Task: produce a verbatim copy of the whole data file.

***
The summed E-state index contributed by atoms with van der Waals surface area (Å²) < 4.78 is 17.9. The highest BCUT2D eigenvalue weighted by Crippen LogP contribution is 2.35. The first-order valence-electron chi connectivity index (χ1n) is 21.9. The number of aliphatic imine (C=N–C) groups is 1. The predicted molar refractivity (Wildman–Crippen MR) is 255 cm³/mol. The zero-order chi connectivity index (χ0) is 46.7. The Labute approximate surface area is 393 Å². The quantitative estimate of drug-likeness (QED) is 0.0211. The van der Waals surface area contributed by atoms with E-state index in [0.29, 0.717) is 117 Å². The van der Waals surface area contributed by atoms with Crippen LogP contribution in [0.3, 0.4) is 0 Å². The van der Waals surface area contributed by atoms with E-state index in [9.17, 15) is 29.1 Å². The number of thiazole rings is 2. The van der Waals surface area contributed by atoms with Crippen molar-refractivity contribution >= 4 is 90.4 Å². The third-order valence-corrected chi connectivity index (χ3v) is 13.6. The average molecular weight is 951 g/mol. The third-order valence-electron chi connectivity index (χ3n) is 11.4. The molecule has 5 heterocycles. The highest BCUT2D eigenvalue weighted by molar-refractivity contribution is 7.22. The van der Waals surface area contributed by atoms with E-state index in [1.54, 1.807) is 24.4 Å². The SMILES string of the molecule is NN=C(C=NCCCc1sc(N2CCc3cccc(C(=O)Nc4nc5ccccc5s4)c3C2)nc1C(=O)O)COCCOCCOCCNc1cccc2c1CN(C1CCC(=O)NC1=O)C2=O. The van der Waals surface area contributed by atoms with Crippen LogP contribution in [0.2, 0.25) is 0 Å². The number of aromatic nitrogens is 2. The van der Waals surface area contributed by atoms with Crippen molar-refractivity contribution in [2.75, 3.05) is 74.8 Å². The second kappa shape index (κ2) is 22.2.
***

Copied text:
The summed E-state index contributed by atoms with van der Waals surface area (Å²) < 4.78 is 17.9. The highest BCUT2D eigenvalue weighted by Crippen LogP contribution is 2.35. The first-order valence-electron chi connectivity index (χ1n) is 21.9. The number of aliphatic imine (C=N–C) groups is 1. The predicted molar refractivity (Wildman–Crippen MR) is 255 cm³/mol. The zero-order chi connectivity index (χ0) is 46.7. The Labute approximate surface area is 393 Å². The quantitative estimate of drug-likeness (QED) is 0.0211. The van der Waals surface area contributed by atoms with E-state index in [0.29, 0.717) is 117 Å². The van der Waals surface area contributed by atoms with Crippen LogP contribution in [0.3, 0.4) is 0 Å². The van der Waals surface area contributed by atoms with E-state index in [9.17, 15) is 29.1 Å². The number of thiazole rings is 2. The van der Waals surface area contributed by atoms with Crippen molar-refractivity contribution >= 4 is 90.4 Å². The third-order valence-corrected chi connectivity index (χ3v) is 13.6. The average molecular weight is 951 g/mol. The third-order valence-electron chi connectivity index (χ3n) is 11.4. The molecule has 5 heterocycles. The highest BCUT2D eigenvalue weighted by molar-refractivity contribution is 7.22. The van der Waals surface area contributed by atoms with E-state index in [1.54, 1.807) is 24.4 Å². The SMILES string of the molecule is NN=C(C=NCCCc1sc(N2CCc3cccc(C(=O)Nc4nc5ccccc5s4)c3C2)nc1C(=O)O)COCCOCCOCCNc1cccc2c1CN(C1CCC(=O)NC1=O)C2=O. The van der Waals surface area contributed by atoms with Crippen LogP contribution in [0.2, 0.25) is 0 Å². The number of aromatic nitrogens is 2. The van der Waals surface area contributed by atoms with Crippen molar-refractivity contribution in [2.75, 3.05) is 74.8 Å². The second kappa shape index (κ2) is 22.2.